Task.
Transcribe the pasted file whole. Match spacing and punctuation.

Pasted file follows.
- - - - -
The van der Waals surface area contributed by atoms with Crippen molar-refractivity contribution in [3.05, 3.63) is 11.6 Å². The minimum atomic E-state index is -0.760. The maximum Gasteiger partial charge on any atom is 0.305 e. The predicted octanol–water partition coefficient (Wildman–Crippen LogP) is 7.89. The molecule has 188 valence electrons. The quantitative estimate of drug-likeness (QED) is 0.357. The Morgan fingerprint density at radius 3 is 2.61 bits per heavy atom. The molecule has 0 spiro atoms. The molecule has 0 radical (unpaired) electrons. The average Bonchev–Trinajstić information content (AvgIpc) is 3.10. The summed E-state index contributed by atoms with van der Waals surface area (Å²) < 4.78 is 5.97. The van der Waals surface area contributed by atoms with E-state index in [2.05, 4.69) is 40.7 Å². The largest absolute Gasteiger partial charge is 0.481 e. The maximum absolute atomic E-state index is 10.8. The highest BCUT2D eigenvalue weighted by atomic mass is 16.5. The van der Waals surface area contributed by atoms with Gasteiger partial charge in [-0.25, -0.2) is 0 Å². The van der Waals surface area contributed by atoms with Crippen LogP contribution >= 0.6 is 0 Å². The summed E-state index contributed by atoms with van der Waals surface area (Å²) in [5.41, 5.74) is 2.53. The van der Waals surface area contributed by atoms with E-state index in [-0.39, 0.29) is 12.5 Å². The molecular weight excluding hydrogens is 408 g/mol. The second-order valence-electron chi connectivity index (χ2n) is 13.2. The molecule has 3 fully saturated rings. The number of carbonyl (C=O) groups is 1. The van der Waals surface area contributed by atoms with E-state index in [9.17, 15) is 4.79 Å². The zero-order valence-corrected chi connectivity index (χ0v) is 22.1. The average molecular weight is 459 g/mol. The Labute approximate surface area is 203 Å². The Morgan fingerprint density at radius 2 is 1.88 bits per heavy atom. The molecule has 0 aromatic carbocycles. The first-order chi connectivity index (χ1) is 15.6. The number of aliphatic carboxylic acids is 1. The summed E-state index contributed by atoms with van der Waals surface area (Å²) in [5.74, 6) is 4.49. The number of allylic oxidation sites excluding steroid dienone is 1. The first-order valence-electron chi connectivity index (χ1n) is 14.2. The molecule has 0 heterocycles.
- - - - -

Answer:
The van der Waals surface area contributed by atoms with Crippen molar-refractivity contribution in [3.05, 3.63) is 11.6 Å². The minimum atomic E-state index is -0.760. The maximum Gasteiger partial charge on any atom is 0.305 e. The predicted octanol–water partition coefficient (Wildman–Crippen LogP) is 7.89. The molecule has 188 valence electrons. The quantitative estimate of drug-likeness (QED) is 0.357. The Morgan fingerprint density at radius 3 is 2.61 bits per heavy atom. The molecule has 0 spiro atoms. The molecule has 0 radical (unpaired) electrons. The average Bonchev–Trinajstić information content (AvgIpc) is 3.10. The summed E-state index contributed by atoms with van der Waals surface area (Å²) < 4.78 is 5.97. The van der Waals surface area contributed by atoms with E-state index in [2.05, 4.69) is 40.7 Å². The largest absolute Gasteiger partial charge is 0.481 e. The maximum absolute atomic E-state index is 10.8. The highest BCUT2D eigenvalue weighted by atomic mass is 16.5. The van der Waals surface area contributed by atoms with Gasteiger partial charge in [-0.25, -0.2) is 0 Å². The van der Waals surface area contributed by atoms with Crippen LogP contribution >= 0.6 is 0 Å². The summed E-state index contributed by atoms with van der Waals surface area (Å²) in [5.41, 5.74) is 2.53. The van der Waals surface area contributed by atoms with E-state index in [-0.39, 0.29) is 12.5 Å². The molecular weight excluding hydrogens is 408 g/mol. The second-order valence-electron chi connectivity index (χ2n) is 13.2. The molecule has 3 fully saturated rings. The number of carbonyl (C=O) groups is 1. The van der Waals surface area contributed by atoms with E-state index in [9.17, 15) is 4.79 Å². The zero-order valence-corrected chi connectivity index (χ0v) is 22.1. The average molecular weight is 459 g/mol. The Labute approximate surface area is 203 Å². The Morgan fingerprint density at radius 2 is 1.88 bits per heavy atom. The molecule has 0 aromatic carbocycles. The first-order chi connectivity index (χ1) is 15.6. The number of aliphatic carboxylic acids is 1. The summed E-state index contributed by atoms with van der Waals surface area (Å²) in [5.74, 6) is 4.49. The number of allylic oxidation sites excluding steroid dienone is 1. The first-order valence-electron chi connectivity index (χ1n) is 14.2. The molecule has 0 heterocycles.